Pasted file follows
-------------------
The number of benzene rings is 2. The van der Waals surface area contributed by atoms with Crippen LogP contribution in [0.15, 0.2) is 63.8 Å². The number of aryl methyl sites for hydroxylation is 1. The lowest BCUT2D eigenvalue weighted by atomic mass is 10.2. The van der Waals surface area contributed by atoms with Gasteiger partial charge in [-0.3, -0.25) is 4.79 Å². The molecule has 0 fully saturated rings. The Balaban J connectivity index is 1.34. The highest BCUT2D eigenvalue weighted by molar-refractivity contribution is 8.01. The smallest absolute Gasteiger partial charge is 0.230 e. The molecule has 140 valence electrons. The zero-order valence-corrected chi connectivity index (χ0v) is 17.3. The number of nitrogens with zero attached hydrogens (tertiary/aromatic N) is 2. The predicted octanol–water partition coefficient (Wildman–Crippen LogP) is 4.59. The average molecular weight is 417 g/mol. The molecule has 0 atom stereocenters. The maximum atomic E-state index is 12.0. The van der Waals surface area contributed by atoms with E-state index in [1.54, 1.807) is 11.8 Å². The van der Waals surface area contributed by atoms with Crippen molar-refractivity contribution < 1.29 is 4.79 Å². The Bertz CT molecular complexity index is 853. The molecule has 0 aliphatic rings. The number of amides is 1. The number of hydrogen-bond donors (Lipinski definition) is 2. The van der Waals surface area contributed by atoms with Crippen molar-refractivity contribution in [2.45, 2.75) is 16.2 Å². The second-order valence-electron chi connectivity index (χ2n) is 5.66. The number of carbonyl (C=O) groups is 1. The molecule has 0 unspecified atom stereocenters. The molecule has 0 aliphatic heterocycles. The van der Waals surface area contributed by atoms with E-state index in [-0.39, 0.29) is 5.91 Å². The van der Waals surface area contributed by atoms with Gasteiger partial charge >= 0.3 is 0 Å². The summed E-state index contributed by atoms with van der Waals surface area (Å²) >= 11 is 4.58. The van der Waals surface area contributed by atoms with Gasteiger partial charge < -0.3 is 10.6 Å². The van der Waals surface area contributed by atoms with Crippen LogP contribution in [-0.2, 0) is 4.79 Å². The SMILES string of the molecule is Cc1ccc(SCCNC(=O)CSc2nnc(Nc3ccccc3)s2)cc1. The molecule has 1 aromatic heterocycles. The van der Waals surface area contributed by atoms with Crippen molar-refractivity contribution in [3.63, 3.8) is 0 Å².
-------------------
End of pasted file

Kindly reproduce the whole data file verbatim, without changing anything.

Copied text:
The number of benzene rings is 2. The van der Waals surface area contributed by atoms with Crippen LogP contribution in [0.15, 0.2) is 63.8 Å². The number of aryl methyl sites for hydroxylation is 1. The lowest BCUT2D eigenvalue weighted by atomic mass is 10.2. The van der Waals surface area contributed by atoms with Gasteiger partial charge in [-0.3, -0.25) is 4.79 Å². The molecule has 0 fully saturated rings. The Balaban J connectivity index is 1.34. The highest BCUT2D eigenvalue weighted by molar-refractivity contribution is 8.01. The smallest absolute Gasteiger partial charge is 0.230 e. The molecule has 140 valence electrons. The zero-order valence-corrected chi connectivity index (χ0v) is 17.3. The number of nitrogens with zero attached hydrogens (tertiary/aromatic N) is 2. The predicted octanol–water partition coefficient (Wildman–Crippen LogP) is 4.59. The average molecular weight is 417 g/mol. The molecule has 0 atom stereocenters. The maximum atomic E-state index is 12.0. The van der Waals surface area contributed by atoms with E-state index in [1.54, 1.807) is 11.8 Å². The van der Waals surface area contributed by atoms with Crippen molar-refractivity contribution < 1.29 is 4.79 Å². The Bertz CT molecular complexity index is 853. The molecule has 0 aliphatic rings. The number of amides is 1. The number of hydrogen-bond donors (Lipinski definition) is 2. The van der Waals surface area contributed by atoms with Crippen molar-refractivity contribution in [2.45, 2.75) is 16.2 Å². The second-order valence-electron chi connectivity index (χ2n) is 5.66. The number of carbonyl (C=O) groups is 1. The molecule has 0 unspecified atom stereocenters. The molecule has 0 aliphatic heterocycles. The van der Waals surface area contributed by atoms with E-state index in [-0.39, 0.29) is 5.91 Å². The van der Waals surface area contributed by atoms with Gasteiger partial charge >= 0.3 is 0 Å². The summed E-state index contributed by atoms with van der Waals surface area (Å²) >= 11 is 4.58. The van der Waals surface area contributed by atoms with Gasteiger partial charge < -0.3 is 10.6 Å². The van der Waals surface area contributed by atoms with Crippen LogP contribution in [-0.2, 0) is 4.79 Å². The SMILES string of the molecule is Cc1ccc(SCCNC(=O)CSc2nnc(Nc3ccccc3)s2)cc1. The molecule has 1 aromatic heterocycles. The van der Waals surface area contributed by atoms with Crippen molar-refractivity contribution in [3.63, 3.8) is 0 Å².